06 Jan How Mindfulness Can Help Your Relationship
By Naomi B. Rather, LCMHC
Much has been written about mindfulness and its importance in overall health, and yet it can feel out of reach for many of us.
Mindfulness is the simple act of paying attention, on purpose to what we are experiencing inside of us, from moment to moment, without judgment. It is less about thinking, and more about noticing what is happening in our bodies as we move through our lives.
At first glance it seems that this would be easy, but most of us are taught or conditioned to ignore the signals our bodies provide. The good news is that the signals are there and we can learn to read them. And the better news is that our relationships are the perfect places to learn about mindfulness, and to also benefit from its practice.
For example, if I bring mindfulness to an interaction with my partner during which he approaches me, shaking his head and saying the words: “You never…..” my body will let me know—-because my stomach tightens, my jaw clenches and I hold my breath— that I am braced for an attack. Without mindfulness, I have no awareness of my body’s signals. Before my partner has uttered a word, I am triggered—preparing not only my defense, but also my counter-attack.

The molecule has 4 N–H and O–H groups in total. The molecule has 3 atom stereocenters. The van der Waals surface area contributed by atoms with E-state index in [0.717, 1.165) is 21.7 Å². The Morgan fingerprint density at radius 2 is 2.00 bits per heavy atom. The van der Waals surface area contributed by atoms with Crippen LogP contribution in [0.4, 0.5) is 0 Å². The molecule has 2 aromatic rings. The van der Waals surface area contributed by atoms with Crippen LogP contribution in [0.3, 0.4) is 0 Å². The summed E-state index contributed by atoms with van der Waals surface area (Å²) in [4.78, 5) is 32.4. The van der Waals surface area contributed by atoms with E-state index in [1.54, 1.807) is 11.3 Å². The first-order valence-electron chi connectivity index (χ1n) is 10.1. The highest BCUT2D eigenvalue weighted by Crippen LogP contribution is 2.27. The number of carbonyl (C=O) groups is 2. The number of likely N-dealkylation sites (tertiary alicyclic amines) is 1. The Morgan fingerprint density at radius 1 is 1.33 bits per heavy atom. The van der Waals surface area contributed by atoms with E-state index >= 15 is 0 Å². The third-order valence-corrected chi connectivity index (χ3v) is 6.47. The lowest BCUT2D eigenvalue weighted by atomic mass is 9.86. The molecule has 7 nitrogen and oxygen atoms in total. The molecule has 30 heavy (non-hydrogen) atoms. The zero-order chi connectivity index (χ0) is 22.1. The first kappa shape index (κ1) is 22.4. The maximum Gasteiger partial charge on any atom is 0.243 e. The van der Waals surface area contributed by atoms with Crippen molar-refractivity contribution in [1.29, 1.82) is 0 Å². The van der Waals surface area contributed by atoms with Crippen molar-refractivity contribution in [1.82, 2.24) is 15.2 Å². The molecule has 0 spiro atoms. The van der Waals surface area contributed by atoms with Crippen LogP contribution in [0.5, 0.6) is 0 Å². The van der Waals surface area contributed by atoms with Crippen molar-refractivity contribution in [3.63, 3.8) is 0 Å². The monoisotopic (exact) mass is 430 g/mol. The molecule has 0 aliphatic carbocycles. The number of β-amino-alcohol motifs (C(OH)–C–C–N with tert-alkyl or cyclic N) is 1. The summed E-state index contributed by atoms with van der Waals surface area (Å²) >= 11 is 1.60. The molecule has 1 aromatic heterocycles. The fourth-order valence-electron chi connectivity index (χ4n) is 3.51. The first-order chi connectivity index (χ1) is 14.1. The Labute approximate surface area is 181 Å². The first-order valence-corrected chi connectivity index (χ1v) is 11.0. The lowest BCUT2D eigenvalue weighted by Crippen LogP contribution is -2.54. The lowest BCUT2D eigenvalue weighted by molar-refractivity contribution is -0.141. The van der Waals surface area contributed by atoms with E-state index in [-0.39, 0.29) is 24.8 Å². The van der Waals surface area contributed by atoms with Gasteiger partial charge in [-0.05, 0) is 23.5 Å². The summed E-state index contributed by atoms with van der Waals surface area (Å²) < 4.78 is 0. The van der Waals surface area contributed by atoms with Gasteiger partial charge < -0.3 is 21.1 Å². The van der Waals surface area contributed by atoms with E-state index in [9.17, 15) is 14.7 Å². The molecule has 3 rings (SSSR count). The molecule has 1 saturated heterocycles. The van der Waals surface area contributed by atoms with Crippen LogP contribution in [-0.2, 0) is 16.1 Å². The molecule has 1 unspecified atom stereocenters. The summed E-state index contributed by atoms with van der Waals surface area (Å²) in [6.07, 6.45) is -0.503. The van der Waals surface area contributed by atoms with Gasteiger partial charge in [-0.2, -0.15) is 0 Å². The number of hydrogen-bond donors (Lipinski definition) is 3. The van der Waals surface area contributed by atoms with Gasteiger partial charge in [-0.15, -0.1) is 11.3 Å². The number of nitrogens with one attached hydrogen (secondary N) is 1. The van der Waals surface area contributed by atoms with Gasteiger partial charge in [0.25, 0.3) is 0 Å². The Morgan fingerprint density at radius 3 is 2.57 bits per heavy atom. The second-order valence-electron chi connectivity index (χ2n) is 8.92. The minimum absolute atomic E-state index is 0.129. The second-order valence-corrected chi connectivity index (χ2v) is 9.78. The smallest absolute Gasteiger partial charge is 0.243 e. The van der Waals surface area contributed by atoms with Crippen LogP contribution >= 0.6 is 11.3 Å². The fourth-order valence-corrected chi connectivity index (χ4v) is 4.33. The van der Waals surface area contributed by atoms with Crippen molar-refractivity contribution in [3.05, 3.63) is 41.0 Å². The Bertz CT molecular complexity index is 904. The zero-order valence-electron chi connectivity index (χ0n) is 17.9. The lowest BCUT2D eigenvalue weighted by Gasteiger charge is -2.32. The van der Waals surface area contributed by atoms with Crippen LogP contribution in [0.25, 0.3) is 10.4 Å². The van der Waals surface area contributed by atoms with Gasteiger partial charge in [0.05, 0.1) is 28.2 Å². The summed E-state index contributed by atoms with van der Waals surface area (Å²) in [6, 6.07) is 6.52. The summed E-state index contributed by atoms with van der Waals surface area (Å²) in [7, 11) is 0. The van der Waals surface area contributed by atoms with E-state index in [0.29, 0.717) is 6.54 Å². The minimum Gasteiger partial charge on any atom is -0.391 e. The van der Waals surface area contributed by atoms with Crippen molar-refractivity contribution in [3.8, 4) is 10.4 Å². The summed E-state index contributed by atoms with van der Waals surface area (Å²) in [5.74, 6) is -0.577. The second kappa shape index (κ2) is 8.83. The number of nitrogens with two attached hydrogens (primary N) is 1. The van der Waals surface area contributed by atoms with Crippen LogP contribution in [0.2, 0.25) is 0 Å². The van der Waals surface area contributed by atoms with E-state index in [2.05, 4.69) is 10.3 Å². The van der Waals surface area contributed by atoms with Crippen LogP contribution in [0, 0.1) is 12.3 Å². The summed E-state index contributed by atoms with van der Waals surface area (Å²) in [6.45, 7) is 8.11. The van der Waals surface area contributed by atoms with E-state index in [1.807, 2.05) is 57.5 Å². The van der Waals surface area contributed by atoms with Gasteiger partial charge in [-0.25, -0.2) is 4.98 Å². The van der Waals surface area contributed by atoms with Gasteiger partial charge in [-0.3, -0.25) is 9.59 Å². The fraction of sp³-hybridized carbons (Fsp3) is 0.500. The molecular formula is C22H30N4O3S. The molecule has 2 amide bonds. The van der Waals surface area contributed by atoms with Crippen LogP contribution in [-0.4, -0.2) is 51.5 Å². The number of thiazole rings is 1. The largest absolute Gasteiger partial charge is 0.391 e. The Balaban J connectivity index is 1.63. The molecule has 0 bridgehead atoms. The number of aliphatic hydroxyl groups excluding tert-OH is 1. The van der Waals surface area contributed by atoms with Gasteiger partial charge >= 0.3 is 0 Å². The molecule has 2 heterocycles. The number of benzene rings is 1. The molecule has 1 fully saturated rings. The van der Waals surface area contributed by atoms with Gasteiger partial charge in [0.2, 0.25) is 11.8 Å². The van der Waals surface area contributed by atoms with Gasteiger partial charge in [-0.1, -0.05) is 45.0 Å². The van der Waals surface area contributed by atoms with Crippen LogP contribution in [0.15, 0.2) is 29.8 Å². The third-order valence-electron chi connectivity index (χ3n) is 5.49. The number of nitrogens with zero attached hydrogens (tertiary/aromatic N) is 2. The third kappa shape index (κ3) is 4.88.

If he says “You never put things back after you borrow them, and I have to go looking for my tools when I need them,” I will be quick to remind him of all of the times I have put things back, or perhaps I’ll deflect my discourteous behavior by pointing out his annoying habits. Things could escalate, and we could walk away from each other feeling unheard, disrespected and disheartened.
But using mindfulness allows me time and space to respond instead of react. I can take a deep breath and soften my stomach muscles and my facial expression. I can tell myself “Wow, I am really preparing for battle here…..what am I telling myself about him right now? What meaning am I assigning to his actions? What could happen if instead I brought empathy and curiosity to his position?
If I can stay completely present in the moment when he says those words, I will hear something very different than an attack. I will hear a request—or perhaps even a longing—for respect and acknowledgement. And as someone who also wants these things, I can feel a connection.
Learning to hold ourselves accountable, and to offer sincere apologies are skills that can come later. Starting with mindfulness allows us a chance to change the triggered responses that are so detrimental to loving interactions.